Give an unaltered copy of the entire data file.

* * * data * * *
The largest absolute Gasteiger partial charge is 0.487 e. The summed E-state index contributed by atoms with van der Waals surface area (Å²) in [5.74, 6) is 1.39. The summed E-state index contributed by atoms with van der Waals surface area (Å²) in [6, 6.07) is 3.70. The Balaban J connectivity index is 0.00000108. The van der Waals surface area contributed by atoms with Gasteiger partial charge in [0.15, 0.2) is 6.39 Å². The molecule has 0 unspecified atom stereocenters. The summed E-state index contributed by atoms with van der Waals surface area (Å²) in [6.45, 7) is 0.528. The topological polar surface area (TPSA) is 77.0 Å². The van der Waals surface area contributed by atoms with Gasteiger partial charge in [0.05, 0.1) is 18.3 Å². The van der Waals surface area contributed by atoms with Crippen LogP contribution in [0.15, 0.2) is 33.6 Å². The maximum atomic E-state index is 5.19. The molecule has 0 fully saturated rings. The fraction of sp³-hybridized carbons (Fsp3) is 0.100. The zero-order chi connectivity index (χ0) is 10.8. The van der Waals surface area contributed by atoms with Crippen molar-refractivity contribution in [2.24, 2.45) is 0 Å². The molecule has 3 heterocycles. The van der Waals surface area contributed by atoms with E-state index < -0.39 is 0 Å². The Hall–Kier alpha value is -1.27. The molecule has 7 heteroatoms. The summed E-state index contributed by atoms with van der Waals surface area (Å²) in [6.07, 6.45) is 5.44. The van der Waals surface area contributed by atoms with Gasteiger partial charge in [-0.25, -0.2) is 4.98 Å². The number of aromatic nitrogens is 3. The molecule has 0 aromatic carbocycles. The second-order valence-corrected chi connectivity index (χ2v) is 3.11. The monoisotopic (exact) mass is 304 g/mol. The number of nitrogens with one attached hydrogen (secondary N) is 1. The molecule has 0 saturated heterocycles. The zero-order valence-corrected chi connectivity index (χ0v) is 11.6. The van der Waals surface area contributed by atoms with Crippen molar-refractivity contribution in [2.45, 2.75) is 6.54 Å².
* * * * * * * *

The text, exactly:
The largest absolute Gasteiger partial charge is 0.487 e. The summed E-state index contributed by atoms with van der Waals surface area (Å²) in [5.74, 6) is 1.39. The summed E-state index contributed by atoms with van der Waals surface area (Å²) in [6, 6.07) is 3.70. The Balaban J connectivity index is 0.00000108. The van der Waals surface area contributed by atoms with Gasteiger partial charge in [0.15, 0.2) is 6.39 Å². The molecule has 0 unspecified atom stereocenters. The summed E-state index contributed by atoms with van der Waals surface area (Å²) in [6.45, 7) is 0.528. The topological polar surface area (TPSA) is 77.0 Å². The van der Waals surface area contributed by atoms with Gasteiger partial charge in [0.05, 0.1) is 18.3 Å². The van der Waals surface area contributed by atoms with Crippen LogP contribution in [0.15, 0.2) is 33.6 Å². The maximum atomic E-state index is 5.19. The molecule has 0 fully saturated rings. The fraction of sp³-hybridized carbons (Fsp3) is 0.100. The zero-order chi connectivity index (χ0) is 10.8. The van der Waals surface area contributed by atoms with Crippen molar-refractivity contribution in [2.24, 2.45) is 0 Å². The molecule has 3 heterocycles. The van der Waals surface area contributed by atoms with E-state index < -0.39 is 0 Å². The Hall–Kier alpha value is -1.27. The molecule has 7 heteroatoms. The summed E-state index contributed by atoms with van der Waals surface area (Å²) in [6.07, 6.45) is 5.44. The van der Waals surface area contributed by atoms with Gasteiger partial charge in [-0.25, -0.2) is 4.98 Å². The number of aromatic nitrogens is 3. The molecule has 0 aromatic carbocycles. The second-order valence-corrected chi connectivity index (χ2v) is 3.11. The monoisotopic (exact) mass is 304 g/mol. The number of nitrogens with one attached hydrogen (secondary N) is 1. The molecule has 0 saturated heterocycles. The zero-order valence-corrected chi connectivity index (χ0v) is 11.6. The van der Waals surface area contributed by atoms with Crippen molar-refractivity contribution in [2.45, 2.75) is 6.54 Å².